Operating Plan – In discussing the day-to-day operations of your company, including how you go about delivering your products and services to consumers (number of employees, equipment required, etc.), be sure to highlight the ways in which a strong, branded corporate culture supports those activities as well as describing any visual clues you might be using to help define yourself.  For example, will uniforms be required?  What kind of signage will support operations?  What form of communication will be put into place to set customer expectations and ensure smooth trouble-free operations?  If a separate section for Risk Factors is not included, that content might become part of this section, and the success and failures of your branding play a huge part.

Exhibits and Appendices – Among the typical exhibits you might find in the appendices are brief bios of key staff, organization charts, flow charts, etc.  Similarly, you should consider including any research done to support the success of your branding.  For example, results of a survey that suggest a high degree of name recognition within the community would be very useful as well as commentary from focus groups that suggest your brand has positive connotations.  I would also consider adding a page about your Brand Style Guide or perhaps a copy.  (See https://brandbuildingforsmallbusiness.com/2019/09/17/brand-basics-part-3-the-role-of-a-brand-style-guide/.)  Finally, your Brand Plan should be addressed similarly.  (An upcoming article will be devoted to the creation of this separate document.)

As these examples suggest, a company’s branding can play a part in virtually every section of your business plan.  When drafting a section, you just need to continuously remind yourself to consider whether some thoughts about the role of branding should play a part.  Nine times out of ten, the answer will be “yes,” though the references can range from the incidental to the extensive.

Weathering the Storm

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As a small business owner, this virus will hit hard.  When sales stop, so, too, does our income.  In most cases, bills will continue to flow in. 

Yes, I will consider myself extremely lucky if all my friends and family survive this pandemic.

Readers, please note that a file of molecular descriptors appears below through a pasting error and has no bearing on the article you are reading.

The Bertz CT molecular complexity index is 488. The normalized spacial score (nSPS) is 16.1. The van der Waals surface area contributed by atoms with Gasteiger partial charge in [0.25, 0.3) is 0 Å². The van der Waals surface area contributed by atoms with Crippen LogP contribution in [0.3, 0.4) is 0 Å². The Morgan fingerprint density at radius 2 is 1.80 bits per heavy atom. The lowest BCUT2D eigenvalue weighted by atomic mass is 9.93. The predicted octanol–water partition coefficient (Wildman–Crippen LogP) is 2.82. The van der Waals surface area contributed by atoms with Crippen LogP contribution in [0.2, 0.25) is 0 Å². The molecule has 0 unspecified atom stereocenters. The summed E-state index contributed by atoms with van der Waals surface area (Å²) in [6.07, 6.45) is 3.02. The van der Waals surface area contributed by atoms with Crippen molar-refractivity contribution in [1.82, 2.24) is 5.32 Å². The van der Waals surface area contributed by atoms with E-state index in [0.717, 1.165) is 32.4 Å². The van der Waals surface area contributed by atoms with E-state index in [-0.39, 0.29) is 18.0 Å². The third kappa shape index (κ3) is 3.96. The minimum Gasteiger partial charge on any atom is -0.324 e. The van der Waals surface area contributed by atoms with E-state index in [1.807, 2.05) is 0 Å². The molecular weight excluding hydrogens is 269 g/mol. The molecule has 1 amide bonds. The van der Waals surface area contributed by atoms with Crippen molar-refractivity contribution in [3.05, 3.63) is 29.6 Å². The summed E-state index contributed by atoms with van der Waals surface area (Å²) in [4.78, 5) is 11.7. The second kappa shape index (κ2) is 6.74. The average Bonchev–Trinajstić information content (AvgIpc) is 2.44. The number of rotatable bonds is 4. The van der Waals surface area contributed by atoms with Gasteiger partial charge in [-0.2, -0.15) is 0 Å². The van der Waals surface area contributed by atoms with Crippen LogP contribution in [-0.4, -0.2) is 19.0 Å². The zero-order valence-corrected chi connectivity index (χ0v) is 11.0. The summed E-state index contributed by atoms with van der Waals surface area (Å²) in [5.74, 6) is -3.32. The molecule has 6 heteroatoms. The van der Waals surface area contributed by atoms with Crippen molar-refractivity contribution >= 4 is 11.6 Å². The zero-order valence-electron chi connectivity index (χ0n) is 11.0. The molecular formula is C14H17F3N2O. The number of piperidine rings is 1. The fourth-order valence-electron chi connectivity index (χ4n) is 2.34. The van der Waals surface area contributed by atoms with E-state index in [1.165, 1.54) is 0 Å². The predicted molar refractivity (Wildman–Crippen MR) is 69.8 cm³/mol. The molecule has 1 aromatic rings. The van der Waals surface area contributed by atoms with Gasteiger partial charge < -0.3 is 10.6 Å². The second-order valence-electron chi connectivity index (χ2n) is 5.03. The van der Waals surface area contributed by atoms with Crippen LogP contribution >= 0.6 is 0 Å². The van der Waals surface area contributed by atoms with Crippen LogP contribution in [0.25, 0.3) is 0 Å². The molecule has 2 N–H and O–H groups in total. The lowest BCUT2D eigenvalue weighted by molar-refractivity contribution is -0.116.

Financial health would be some lovely icing.

The Small Business Association has a lot of great resources for this situation . . . from Coronavirus funding option to local assistance:  https://www.sba.gov/page/coronavirus-covid-19-small-business-guidance-loan-resources 

A lot of other wonderful and necessary business accommodations, information, and tools are available as well, but the focus of this blog will be about creativity.  As the saying goes, “When one door closes, another opens.”  The lesser known continuation of the quote is “. . . we often look so long and so regretfully upon the closed door that we do not see the one which has opened for us.”  In this terrible situation, I challenge you to look for another door through which you can temporarily rebrand your business.

Some business alterations are more obvious in this new climate.  Restaurants are open for takeout and offering free “contactless” delivery.  Retail stores are encouraging “retail therapy” from home and also offering free delivery. 

Some business have had to get a little more creative.  A few examples to help inspire your creative thinking include . . .

Craft stores are offering instructions on how to DIY face masks and hand sanitizers. 

Gyms are offering virtual classes.

Real estate agents are offering virtual tours.

Some entrepreneurs are investing a portion of their reserves in the stock market, betting on the long game.

Stationery businesses are designing invitations for virtual celebrations.

Charities are hosting virtual auctions.

Some business that simply cannot function now are offering their customers discounts for booking their product/service in advance. 

Home improvement stores are providing instructions for DIY projects around the house – since most people are spending more time at home these days.

A blog that strives to help entrepreneurs create and develop their corporate identity is now focusing on crisis communications and rebranding opportunities.  (Ya, that one’s us.)

I hope offering a handful of business Coronavirus coping strategies sparked your inner innovator.

Remember . . . “It is not the strongest of the species that survives, nor the most intelligent. It is the one that is most adaptable to change.” (Charles Darwin)

Good luck.  Stay safe.